Color As an Influencer
What impact does color have on our perceptions, behaviors, and attraction?
Posted Dec 31, 2019
Whether we are aware of it or not, we are bombarded and influenced by the different colors in our environment. Some may stand out, and we may be consciously aware of their effect on us. However, others seem to disappear into the background and influence us in relatively imperceptible ways.
Discussing the relationship between colors and the way we react to them is quite complicated because there are many variables that come into play, such as personal preference, the environmental context, culture, etc. For example, it may not be the color itself that affects us, but the associations that we make for each color. These associations are influenced by society and are learned (ex. blue for boys and pink for girls). Despite the potential confounds, many researchers have sought to investigate the impact that color has on us.
Color, Perceptions, and Behaviors
Color affects our perceptions and behaviors. There is an entire subfield of psychology and consumer research/marketing that focuses on the role color plays on consumers’ perceptions of, and likelihood to a buy, a product. For instance, the color that is selected for a logo may make a difference in how the person views a product or their satisfaction or experience with it. In addition, people tend to associate certain colors with brands.
A 2006 study showed that colors can bring meaning to a brand (Bottomley & Doyle, 2006). The authors of this study note that visual equity, or the look and feel of the brand, "contributes towards brand recognition, enabling a brand to stand out on the supermarket shelf” (Bottomley & Doyle, 2006, p. 63).
Singh (2006) has also shown that color both helps us differentiate products and can impact our moods and feelings. Singh notes how different colors can influence consumer behavior as well. For example, yellow is “employed by fast-food moguls to hijack customers’ interests—they gain customers’ attention, increase their appetite, and encourage them to eat” (Singh, 2006, p. 785). Your desire to indulge in a burger every time you see the golden arches may not solely be the result of enjoying fast-food but the color of the arches and the association you make with them as well.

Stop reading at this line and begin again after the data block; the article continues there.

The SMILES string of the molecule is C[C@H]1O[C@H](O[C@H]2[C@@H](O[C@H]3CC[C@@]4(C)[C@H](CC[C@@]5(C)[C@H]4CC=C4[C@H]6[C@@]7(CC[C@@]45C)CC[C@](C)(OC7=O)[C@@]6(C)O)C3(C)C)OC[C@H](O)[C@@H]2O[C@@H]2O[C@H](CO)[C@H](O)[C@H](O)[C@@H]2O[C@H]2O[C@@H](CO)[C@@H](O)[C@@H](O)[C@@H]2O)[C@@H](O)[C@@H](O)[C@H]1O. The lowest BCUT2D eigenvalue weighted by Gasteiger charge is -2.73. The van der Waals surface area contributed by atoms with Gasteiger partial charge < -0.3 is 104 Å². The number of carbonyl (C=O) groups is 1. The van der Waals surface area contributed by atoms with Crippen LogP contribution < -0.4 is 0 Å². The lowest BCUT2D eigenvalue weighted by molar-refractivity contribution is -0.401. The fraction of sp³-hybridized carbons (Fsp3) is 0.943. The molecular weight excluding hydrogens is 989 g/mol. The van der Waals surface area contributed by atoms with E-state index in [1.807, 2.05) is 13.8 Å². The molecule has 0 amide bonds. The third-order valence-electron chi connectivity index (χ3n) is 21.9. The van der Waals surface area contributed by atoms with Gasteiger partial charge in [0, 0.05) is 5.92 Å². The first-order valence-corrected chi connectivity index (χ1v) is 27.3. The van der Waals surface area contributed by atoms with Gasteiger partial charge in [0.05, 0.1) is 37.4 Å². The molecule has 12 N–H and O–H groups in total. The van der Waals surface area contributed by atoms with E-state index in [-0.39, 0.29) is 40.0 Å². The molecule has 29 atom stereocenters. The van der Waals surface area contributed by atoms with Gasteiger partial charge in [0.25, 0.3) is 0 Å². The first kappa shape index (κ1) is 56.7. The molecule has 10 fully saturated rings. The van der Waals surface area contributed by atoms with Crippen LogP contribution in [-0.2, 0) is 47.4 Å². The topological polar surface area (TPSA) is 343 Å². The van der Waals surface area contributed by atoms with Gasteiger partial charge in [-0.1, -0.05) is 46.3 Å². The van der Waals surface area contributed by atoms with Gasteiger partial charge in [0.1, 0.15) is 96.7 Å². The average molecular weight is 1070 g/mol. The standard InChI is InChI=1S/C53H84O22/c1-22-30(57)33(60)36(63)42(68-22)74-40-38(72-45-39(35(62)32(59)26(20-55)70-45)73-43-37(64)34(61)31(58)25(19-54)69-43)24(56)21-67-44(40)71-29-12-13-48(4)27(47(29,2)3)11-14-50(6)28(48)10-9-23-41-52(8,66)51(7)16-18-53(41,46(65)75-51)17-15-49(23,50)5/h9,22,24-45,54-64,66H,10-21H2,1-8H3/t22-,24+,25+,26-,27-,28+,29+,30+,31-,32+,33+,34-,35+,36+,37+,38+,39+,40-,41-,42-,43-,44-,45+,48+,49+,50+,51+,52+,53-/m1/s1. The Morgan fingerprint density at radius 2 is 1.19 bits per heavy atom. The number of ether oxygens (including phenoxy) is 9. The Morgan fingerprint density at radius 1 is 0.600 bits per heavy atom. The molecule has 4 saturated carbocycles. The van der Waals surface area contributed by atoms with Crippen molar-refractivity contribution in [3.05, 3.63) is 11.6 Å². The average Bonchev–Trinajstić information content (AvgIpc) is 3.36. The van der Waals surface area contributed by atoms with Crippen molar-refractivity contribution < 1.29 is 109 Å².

Color and Attraction
While the research linking color to marketing covers the full spectrum, most of the research examining color and attraction is focused on the color red.
Eliot and Niesta (2008) examined the so-called "red effect" and reported evidence that red influences perceptions of attractiveness. Specifically, the researchers found that a woman wearing red or shown in front of a red background was rated as more attractive than a woman wearing blue or green. Niesta, Kayser, Elliot, and Feldman (2010) reported finding that men were more likely to ask women wearing a red shirt intimate questions (compared to a green shirt) and were more likely to sit closer to a woman in a red shirt (compared to a blue shirt).
It is important to note that subsequent studies failed to find such an effect. For example, a replication study by Lehmann, Elliot, and Calin-Jageman (2018) demonstrated that results for the red effect are mixed. They did, however, find that when photographs of faces were altered to increase redness, the person was rated as more attractive. This suggests that there may be an effect when red is intrinsic to the stimulus being rated.
Lehmann et al. (2018) caution that if there is an effect of red on attraction it is likely very small. They call for additional research with larger sample sizes, as well as an analysis of all of the studies that have failed to find a red effect.
Despite the mixed research, it is clear that marketing has continued to capitalize on the red-attraction/love connection. Red is often linked to Valentine’s Day, and it is almost a challenge to purchase a card, box of chocolates, or another love-related gift that doesn’t include this color. In fact, people often associate red with passion and warmth (Kaya & Epps, 2004).
Importance of Colors
The effect that color has on people and their decision-making is undoubtedly important. While marketing research focuses on a broad array of colors, when it comes to attraction, most of the empirical work had focused on the color red, though more research on this connection is needed. Having a better sense of how colors can influence our perceptions and decisions not only makes us more knowledgeable consumers but gives us a deeper look into how we can be influenced.
Bottomley, P. A., & Doyle, J. R. (2006). The interactive effects of colors and products on perceptions of brand logo appropriateness. Marketing Theory, 6(1), 63-83.
Elliot, A. J., & Niesta, D. (2008). Romantic red: Red enhances men's attraction to women. Journal of Personality and Social Psychology, 95(5), 1150.
Kaya, N., & Epps, H. H. (2004). Relationship between color and emotion: A study of college students. College Student Journal, 38, 396–405.
Lehmann, G. K., Elliot, A. J., & Calin-Jageman, R. J. (2018). Meta-analysis of the effect of red on perceived attractiveness. Evolutionary Psychology, 16(4), 1474704918802412.
Niesta Kayser, D., Elliot, A. J., & Feltman, R. (2010). Red and romantic behavior in men viewing women. European Journal of Social Psychology, 40(6), 901-908.
Singh, S. (2006). Impact of color on marketing. Management Decision, 44(6), 783-789.